Boycott acknowledged the difficult task hospital caterers are faced with daily, admitting, "It's difficult enough producing 20 meals at the same time in a restaurant, let alone hundreds in a hospital. But if we can't get it right in hospitals, how are we going to get it right anywhere? Hospitals need to lead the way."
She explained that although "the NHS is groaning under an obesity epidemic" one of the main reasons elderly people go into hospital is because of malnutrition. "The decline of the meals on wheels service shows a lack of joined-up thinking around food," she said.
Boycott explained that it's not just patients that need catering - often staff are eating inadequately while at work. "We are not feeding our hospital staff properly. There's nothing decent to eat for night staff and I have only ever found one hospital where there is a proper night-time food service. They end up relying on the likes of vending machines. I think that's terrible. We have an issue with obesity, not just with patients, but with 25% of NHS staff too.
"Food really matters and it's totally in our control. We can feed people the right stuff."
The HCA awards and president's dinner
More than 300 people attended the president's dinner and HCA 2016 awards ceremony on 14 April to recognise the commitment and contributions of the association's members.
Six awards were handed out on the night, including a new category, the 6Cs Award, for the team that has demonstrated a focus on the care of the patient by maximising the six Cs - care, compassion, competence, communication, courage and commitment.
Phil Shelley, national chair of HCA, said: "Every year the judging gets harder as the standard and volume of entries continues to rise. It was a spectacular night and we were particularly pleased to see so many of our peers coming together in collaboration with others to produce best-in-class catering services."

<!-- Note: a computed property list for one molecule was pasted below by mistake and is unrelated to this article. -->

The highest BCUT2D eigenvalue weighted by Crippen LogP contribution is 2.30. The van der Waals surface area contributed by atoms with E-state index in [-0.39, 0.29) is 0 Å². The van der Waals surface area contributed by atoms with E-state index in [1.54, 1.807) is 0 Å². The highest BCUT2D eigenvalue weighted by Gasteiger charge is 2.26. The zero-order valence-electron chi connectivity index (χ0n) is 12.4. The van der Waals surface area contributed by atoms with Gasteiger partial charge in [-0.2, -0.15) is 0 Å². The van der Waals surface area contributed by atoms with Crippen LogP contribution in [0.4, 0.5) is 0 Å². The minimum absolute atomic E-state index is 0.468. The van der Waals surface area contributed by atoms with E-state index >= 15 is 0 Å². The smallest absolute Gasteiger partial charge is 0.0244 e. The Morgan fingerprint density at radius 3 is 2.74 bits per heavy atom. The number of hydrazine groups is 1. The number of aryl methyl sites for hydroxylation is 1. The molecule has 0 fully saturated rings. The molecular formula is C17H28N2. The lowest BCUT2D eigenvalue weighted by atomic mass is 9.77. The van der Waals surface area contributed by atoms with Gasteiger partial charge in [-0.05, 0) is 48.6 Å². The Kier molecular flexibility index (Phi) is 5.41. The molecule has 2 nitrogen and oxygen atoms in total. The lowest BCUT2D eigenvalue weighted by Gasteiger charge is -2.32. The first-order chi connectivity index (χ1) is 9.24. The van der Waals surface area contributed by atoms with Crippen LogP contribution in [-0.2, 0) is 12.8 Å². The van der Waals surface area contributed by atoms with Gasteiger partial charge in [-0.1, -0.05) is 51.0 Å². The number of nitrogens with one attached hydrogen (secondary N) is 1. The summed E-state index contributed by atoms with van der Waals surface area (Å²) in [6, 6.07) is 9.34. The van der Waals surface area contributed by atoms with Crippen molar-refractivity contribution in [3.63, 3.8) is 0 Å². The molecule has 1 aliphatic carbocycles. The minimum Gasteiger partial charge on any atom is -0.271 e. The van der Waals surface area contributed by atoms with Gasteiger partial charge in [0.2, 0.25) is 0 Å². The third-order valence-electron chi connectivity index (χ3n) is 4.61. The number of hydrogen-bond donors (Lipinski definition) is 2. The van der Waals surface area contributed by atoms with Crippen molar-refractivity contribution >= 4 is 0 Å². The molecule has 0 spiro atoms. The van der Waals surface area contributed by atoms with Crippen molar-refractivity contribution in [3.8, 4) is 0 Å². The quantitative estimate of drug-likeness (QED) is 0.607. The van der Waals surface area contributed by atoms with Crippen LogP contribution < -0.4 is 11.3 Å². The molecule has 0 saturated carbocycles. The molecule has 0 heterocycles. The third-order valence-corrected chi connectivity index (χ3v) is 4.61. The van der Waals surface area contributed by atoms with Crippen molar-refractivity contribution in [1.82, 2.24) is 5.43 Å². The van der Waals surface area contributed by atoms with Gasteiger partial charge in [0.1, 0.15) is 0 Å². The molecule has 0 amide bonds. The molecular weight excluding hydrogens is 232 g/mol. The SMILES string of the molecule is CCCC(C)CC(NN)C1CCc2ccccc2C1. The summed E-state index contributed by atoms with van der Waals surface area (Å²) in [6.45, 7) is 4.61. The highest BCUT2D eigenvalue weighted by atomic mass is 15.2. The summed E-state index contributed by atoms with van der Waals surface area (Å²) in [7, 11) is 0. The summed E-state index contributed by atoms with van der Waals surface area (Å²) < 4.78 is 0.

The evening also included a charity raffle and auction in aid of Awyr Las Blue Sky from North Wales, and Claire House Children's Hospice, Merseyside. The fundraising efforts were added to the association's charity cycle challenge, which has raised £9,800 in total.
L to R: Michael Porter, Elizabeth Hawkshaw and Steven Storey
The HCA awards winners
- Caterer of the Year Elizabeth Hawkshaw, catering manager, Central Campus, Sheffield Teaching Hospitals NHS Foundation Trust
- Catering Service of the Year Pamela Mailler, Golden Jubilee Foundation Hospital
- The 6Cs Award Paul Coulson and Simon Clarke, Serco/East Kent Hospitals University NHS Foundation Trust
- Chairman's Choice Northern Branch
- Wilma Wilkie Outstanding Service Award Val Landers, Wales Branch
- Trade Stand Award McCain Foods
Next year's forum
The 2017 Leadership and Development Forum will be hosted by the Northern Ireland Branch of the HCA at the Europa hotel in Belfast on 6-7 April.
It will have the theme 'Seize the Moment - Deliver the Future' and will explore the challenges within the health and social care sector and how they can be addressed.
Speakers at the event will suggest how a single service with a four-nation delivery approach, where networks of linked hospitals work in partnership, can be taken by drawing reference from the structurally integrated health and social care system in Northern Ireland, which has been in place since 1973.